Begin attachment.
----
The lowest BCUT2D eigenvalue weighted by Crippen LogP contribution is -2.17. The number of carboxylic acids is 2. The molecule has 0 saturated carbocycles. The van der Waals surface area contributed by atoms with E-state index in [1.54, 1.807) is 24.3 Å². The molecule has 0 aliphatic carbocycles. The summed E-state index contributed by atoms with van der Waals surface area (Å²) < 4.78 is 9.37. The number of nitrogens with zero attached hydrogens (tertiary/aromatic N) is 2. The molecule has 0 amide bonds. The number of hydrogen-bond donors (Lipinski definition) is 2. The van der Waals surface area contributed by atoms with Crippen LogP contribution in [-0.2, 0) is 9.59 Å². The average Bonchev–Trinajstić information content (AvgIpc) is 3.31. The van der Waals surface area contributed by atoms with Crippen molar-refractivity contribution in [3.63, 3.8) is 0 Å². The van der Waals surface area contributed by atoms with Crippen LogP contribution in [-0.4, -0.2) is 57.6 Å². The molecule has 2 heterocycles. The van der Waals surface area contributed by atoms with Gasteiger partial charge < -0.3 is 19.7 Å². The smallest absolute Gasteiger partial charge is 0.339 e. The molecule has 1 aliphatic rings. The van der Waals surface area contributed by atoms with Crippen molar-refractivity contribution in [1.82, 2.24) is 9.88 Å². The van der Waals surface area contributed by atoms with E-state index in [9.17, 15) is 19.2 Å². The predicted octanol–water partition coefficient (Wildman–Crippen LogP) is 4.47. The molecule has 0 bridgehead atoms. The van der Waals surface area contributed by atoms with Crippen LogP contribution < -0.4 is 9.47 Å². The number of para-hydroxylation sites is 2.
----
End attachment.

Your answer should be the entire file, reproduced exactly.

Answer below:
The lowest BCUT2D eigenvalue weighted by Crippen LogP contribution is -2.17. The number of carboxylic acids is 2. The molecule has 0 saturated carbocycles. The van der Waals surface area contributed by atoms with E-state index in [1.54, 1.807) is 24.3 Å². The molecule has 0 aliphatic carbocycles. The summed E-state index contributed by atoms with van der Waals surface area (Å²) < 4.78 is 9.37. The number of nitrogens with zero attached hydrogens (tertiary/aromatic N) is 2. The molecule has 0 amide bonds. The number of hydrogen-bond donors (Lipinski definition) is 2. The van der Waals surface area contributed by atoms with Crippen LogP contribution in [-0.2, 0) is 9.59 Å². The average Bonchev–Trinajstić information content (AvgIpc) is 3.31. The van der Waals surface area contributed by atoms with Crippen molar-refractivity contribution in [3.63, 3.8) is 0 Å². The van der Waals surface area contributed by atoms with Crippen LogP contribution in [-0.4, -0.2) is 57.6 Å². The molecule has 2 heterocycles. The van der Waals surface area contributed by atoms with Gasteiger partial charge < -0.3 is 19.7 Å². The smallest absolute Gasteiger partial charge is 0.339 e. The molecule has 1 aliphatic rings. The van der Waals surface area contributed by atoms with Crippen molar-refractivity contribution in [1.82, 2.24) is 9.88 Å². The van der Waals surface area contributed by atoms with E-state index in [9.17, 15) is 19.2 Å². The predicted octanol–water partition coefficient (Wildman–Crippen LogP) is 4.47. The molecule has 0 bridgehead atoms. The van der Waals surface area contributed by atoms with Crippen LogP contribution < -0.4 is 9.47 Å². The number of para-hydroxylation sites is 2.